1. End the refugee ban
One week after taking office, Trump enacted a travel ban that stopped refugees from entering the US and prohibited people from seven predominantly Muslim countries, including Syria, from entering the US.
The order has been blocked by federal courts, but a revised version of the ban was set to go into effect last month, before courts temporarily blocked it from being implemented. That program also put a temporary halt on the US refugee resettlement program.
“If the refugee moratorium is lifted, and the original refugee acceptance numbers are re-established, then the most vulnerable Syrian refugees will have a home outside of Syria to come to and that includes many children who can often bear the brunt of the violence inside Syria,” said Sunjeev Bery, advocacy director for Middle East-North Africa issues at Amnesty International USA.
Policy experts at Amnesty International USA, the International Rescue Committee and Care agreed that the travel bans blocked an important route to safety for Syrians.
“Hopefully there’s a recognition now of the real horrors in Syria and what’s driven five million people outside the borders and into the frontline states around it and why they are refugees, why they are fleeing violence and suffering,” said Amanda Catanzano, senior director of international programs of policy and advocacy at the International Rescue Committee.
By not accepting refugees, she said, the US is failing to show solidarity with its allies, including Jordan and Turkey, who are accepting large numbers of refugees.
These sick Syrian refugee children had been cleared to come to the U.S. Then they were forced to cancel their trip. pic.twitter.com/ggU1NwOqDp
— AJ+ (@ajplus) March 16, 2017
2. Push for accountability
More broadly, advocacy groups agreed the US needs to push for those responsible for chemical attacks and other violations of international law in Syria to be held accountable.
“We condemn in the strongest possible terms attacks on civilians, and that has unfortunately been all too common an occurrence in the Syrian conflict and we think it’s important for the international community to hold parties accountable or we will see a further decline in respect for international human rights law and human rights standards,” said David Ray, vice president of advocacy at Care.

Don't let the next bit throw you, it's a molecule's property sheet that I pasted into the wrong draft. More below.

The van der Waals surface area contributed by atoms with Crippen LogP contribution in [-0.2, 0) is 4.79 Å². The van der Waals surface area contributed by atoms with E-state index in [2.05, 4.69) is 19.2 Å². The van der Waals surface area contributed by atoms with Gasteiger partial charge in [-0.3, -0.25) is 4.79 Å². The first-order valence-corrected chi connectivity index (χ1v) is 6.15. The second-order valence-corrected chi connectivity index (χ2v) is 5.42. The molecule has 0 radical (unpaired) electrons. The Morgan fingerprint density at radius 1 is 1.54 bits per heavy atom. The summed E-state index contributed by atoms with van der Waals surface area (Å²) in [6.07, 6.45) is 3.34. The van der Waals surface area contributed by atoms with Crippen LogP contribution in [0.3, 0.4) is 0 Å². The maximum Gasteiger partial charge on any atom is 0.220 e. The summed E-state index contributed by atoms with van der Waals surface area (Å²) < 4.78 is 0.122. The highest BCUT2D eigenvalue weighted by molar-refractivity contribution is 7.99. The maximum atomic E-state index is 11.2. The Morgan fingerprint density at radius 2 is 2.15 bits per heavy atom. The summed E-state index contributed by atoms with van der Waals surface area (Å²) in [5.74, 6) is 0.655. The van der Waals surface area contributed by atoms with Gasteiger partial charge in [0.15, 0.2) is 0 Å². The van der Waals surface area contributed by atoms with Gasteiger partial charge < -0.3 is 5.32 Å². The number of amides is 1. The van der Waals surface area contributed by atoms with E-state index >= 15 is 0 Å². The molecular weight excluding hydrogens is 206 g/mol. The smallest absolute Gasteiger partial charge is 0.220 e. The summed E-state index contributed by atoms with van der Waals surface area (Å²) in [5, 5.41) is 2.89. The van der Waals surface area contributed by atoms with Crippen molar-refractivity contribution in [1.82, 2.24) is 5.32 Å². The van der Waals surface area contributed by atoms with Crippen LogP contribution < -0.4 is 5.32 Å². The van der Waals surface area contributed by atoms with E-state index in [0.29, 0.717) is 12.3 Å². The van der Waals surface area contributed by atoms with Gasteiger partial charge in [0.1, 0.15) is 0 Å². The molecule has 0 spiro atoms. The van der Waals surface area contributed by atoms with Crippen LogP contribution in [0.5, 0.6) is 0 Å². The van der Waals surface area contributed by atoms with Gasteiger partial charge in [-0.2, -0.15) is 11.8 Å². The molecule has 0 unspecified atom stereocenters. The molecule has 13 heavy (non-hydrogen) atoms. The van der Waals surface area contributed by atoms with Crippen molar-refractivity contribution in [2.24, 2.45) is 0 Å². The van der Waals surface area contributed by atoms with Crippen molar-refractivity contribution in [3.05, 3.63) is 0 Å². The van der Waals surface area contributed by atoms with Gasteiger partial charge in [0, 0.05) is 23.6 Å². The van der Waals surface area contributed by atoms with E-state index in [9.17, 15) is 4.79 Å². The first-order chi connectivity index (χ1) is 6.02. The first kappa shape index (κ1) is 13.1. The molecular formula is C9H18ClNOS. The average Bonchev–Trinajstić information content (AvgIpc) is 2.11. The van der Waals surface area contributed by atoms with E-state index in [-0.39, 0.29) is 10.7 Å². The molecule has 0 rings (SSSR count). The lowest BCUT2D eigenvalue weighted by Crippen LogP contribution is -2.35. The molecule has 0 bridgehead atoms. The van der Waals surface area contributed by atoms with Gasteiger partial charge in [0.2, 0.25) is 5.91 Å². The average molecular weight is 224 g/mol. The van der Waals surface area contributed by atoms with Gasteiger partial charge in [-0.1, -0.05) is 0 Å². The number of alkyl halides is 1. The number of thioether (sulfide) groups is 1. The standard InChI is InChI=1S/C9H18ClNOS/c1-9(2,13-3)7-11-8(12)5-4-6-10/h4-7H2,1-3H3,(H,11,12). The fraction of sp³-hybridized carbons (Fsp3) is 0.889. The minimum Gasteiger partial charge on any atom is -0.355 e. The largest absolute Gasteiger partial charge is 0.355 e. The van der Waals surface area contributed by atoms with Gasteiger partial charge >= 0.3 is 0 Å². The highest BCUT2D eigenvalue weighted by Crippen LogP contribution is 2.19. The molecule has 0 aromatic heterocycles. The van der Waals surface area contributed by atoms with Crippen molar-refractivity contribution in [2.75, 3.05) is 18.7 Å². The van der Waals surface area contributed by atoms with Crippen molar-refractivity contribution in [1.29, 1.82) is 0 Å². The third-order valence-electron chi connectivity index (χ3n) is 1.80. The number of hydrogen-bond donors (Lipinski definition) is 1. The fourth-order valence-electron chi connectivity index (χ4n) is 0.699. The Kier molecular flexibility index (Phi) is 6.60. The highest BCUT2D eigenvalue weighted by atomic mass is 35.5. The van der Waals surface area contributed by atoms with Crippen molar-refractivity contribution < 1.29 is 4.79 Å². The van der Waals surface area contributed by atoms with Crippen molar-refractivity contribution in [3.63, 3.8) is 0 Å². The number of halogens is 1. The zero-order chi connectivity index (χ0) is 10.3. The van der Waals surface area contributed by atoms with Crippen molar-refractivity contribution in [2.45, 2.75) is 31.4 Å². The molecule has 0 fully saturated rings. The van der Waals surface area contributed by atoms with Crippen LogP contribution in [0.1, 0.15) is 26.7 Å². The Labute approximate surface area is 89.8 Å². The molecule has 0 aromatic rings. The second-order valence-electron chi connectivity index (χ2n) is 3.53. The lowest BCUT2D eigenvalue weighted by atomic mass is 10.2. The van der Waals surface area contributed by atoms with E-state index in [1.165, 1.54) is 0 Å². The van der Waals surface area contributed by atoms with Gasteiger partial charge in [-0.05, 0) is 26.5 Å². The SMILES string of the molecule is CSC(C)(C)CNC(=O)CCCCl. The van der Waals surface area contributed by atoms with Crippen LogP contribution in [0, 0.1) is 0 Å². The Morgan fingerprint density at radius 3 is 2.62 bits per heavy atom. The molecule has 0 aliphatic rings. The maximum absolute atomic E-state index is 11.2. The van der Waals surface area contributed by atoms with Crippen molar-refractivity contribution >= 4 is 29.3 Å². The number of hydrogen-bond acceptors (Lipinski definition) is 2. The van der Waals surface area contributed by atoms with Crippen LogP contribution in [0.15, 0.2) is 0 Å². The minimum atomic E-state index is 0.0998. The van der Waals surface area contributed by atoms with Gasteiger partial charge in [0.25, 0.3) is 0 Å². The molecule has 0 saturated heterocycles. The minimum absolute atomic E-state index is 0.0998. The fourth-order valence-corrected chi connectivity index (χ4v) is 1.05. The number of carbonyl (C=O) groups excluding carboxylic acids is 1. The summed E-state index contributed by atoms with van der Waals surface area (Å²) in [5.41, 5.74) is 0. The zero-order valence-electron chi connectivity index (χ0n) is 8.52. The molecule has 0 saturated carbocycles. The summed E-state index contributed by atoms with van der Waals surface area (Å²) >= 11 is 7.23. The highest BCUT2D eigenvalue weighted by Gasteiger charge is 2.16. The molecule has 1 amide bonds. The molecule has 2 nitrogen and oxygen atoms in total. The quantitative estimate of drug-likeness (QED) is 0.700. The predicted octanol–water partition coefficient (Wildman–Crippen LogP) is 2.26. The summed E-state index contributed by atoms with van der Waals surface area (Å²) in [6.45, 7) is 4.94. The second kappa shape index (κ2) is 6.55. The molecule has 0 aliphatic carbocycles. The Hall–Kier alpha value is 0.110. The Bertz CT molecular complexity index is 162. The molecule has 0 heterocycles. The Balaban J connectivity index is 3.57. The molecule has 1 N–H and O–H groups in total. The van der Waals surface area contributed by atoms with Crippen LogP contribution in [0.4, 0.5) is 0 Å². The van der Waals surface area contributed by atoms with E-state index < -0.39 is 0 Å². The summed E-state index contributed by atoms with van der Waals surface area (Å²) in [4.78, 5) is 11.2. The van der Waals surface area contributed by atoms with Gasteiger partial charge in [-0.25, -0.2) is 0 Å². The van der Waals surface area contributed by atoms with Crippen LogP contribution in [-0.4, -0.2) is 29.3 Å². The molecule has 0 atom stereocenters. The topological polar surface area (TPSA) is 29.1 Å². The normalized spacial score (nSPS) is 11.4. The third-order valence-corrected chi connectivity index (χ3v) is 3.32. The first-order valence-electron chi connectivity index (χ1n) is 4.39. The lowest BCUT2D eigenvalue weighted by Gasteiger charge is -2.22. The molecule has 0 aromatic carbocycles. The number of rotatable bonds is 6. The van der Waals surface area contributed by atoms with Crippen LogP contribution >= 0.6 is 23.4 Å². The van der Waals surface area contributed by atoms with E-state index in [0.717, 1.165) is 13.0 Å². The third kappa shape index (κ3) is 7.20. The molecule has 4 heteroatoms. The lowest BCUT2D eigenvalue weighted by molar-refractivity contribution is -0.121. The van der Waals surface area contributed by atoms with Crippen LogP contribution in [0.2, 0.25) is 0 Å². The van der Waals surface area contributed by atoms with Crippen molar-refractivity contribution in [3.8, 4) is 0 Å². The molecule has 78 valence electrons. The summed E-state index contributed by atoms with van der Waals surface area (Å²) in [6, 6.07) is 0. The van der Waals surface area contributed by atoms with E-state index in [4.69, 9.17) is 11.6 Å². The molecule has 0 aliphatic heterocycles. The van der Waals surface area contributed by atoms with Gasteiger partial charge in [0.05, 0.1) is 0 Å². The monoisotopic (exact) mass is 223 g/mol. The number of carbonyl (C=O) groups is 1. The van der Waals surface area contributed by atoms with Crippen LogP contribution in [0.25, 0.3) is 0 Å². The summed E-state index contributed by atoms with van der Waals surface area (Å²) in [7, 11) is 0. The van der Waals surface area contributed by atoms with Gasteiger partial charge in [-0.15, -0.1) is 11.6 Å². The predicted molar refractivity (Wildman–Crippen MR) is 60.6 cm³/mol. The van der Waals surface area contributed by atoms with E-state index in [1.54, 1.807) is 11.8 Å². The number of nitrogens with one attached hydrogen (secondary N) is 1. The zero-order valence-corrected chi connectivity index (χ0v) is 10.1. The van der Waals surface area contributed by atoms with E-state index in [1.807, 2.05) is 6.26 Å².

The UN general assembly established such a method in December 2016 with a resolution that creates a mechanism for investigating and holding accountable those who have violated international human rights law in Syria since 2011.
“A solid first step would be to both materially and rhetorically support that mechanism,” said Catanzano of the International Rescue Committee.
She said that should be accompanied by a call for an immediate and impartial investigation into the chemical attack this week.
Civilian areas in Khan Shaykhun were targeted with poisonous gases this morning. Initial rprts of 50 killed incl wmn & chldrn, 300+ injured. pic.twitter.com/ZQ6MAgsqNO
— The White Helmets (@SyriaCivilDef) April 4, 2017
3. Reconsider White House budget proposal for foreign aid
Advocacy groups also expressed concern about the White House’s budget proposal, which includes deep cuts to US diplomacy and foreign aid. The US has given $5.9bn to Syria since 2011.
“The need continue to grow and certainly it is not the time to back down from our leadership role, certainly in terms of the kinds of budget proposals the administration has put forward,” said Care’s Ray.
He said it was important for the US to not retrench from its contributions to international aid because of the humanitarian crises in Syria, as well as those unfolding in sub-Saharan Africa and Yemen.
Catanzano said humanitarian assistance makes it possible for families affected by the conflict to access food, water, sanitation, medical assistance, protection for women and girls and education.
“Massive cuts in foreign assistance are inconsistent with trying to address this suffering,” she said. “When taken together with a shutdown of the the resettlement program, it’s a signal that refugees aren’t welcome here and we won’t help them where they are”.
The Syrian crisis began as a peaceful demonstration against the injustice in Syria. Assad regime used to fire power and violence against the civilians and led to armed resistance. 450.000 Syrians lost their lives in the past five years according to UN estimates, and more than 12 million have lost their homes.